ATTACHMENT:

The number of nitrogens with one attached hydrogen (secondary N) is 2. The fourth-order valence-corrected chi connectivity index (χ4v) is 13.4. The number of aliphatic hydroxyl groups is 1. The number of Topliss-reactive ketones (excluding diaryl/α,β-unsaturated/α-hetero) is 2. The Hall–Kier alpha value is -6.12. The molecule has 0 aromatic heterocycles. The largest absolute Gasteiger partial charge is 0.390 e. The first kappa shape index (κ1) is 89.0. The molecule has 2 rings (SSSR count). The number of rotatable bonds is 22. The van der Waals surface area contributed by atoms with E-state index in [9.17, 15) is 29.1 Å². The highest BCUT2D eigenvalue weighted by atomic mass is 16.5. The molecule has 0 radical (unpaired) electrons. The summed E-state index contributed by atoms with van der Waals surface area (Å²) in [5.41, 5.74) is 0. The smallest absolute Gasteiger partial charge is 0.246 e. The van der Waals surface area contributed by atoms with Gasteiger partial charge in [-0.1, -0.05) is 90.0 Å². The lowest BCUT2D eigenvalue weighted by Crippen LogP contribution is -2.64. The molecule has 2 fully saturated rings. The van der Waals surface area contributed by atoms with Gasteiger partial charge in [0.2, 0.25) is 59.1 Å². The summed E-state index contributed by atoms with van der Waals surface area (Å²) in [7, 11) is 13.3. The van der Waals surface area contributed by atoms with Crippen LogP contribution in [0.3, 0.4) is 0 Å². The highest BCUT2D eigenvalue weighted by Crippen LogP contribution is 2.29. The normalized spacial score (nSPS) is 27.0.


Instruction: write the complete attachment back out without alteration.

The number of nitrogens with one attached hydrogen (secondary N) is 2. The fourth-order valence-corrected chi connectivity index (χ4v) is 13.4. The number of aliphatic hydroxyl groups is 1. The number of Topliss-reactive ketones (excluding diaryl/α,β-unsaturated/α-hetero) is 2. The Hall–Kier alpha value is -6.12. The molecule has 0 aromatic heterocycles. The largest absolute Gasteiger partial charge is 0.390 e. The first kappa shape index (κ1) is 89.0. The molecule has 2 rings (SSSR count). The number of rotatable bonds is 22. The van der Waals surface area contributed by atoms with E-state index in [9.17, 15) is 29.1 Å². The highest BCUT2D eigenvalue weighted by atomic mass is 16.5. The molecule has 0 radical (unpaired) electrons. The summed E-state index contributed by atoms with van der Waals surface area (Å²) in [5.41, 5.74) is 0. The smallest absolute Gasteiger partial charge is 0.246 e. The van der Waals surface area contributed by atoms with Gasteiger partial charge in [-0.1, -0.05) is 90.0 Å². The lowest BCUT2D eigenvalue weighted by Crippen LogP contribution is -2.64. The molecule has 2 fully saturated rings. The van der Waals surface area contributed by atoms with Gasteiger partial charge in [0.2, 0.25) is 59.1 Å². The summed E-state index contributed by atoms with van der Waals surface area (Å²) in [7, 11) is 13.3. The van der Waals surface area contributed by atoms with Crippen LogP contribution in [0.3, 0.4) is 0 Å². The highest BCUT2D eigenvalue weighted by Crippen LogP contribution is 2.29. The normalized spacial score (nSPS) is 27.0.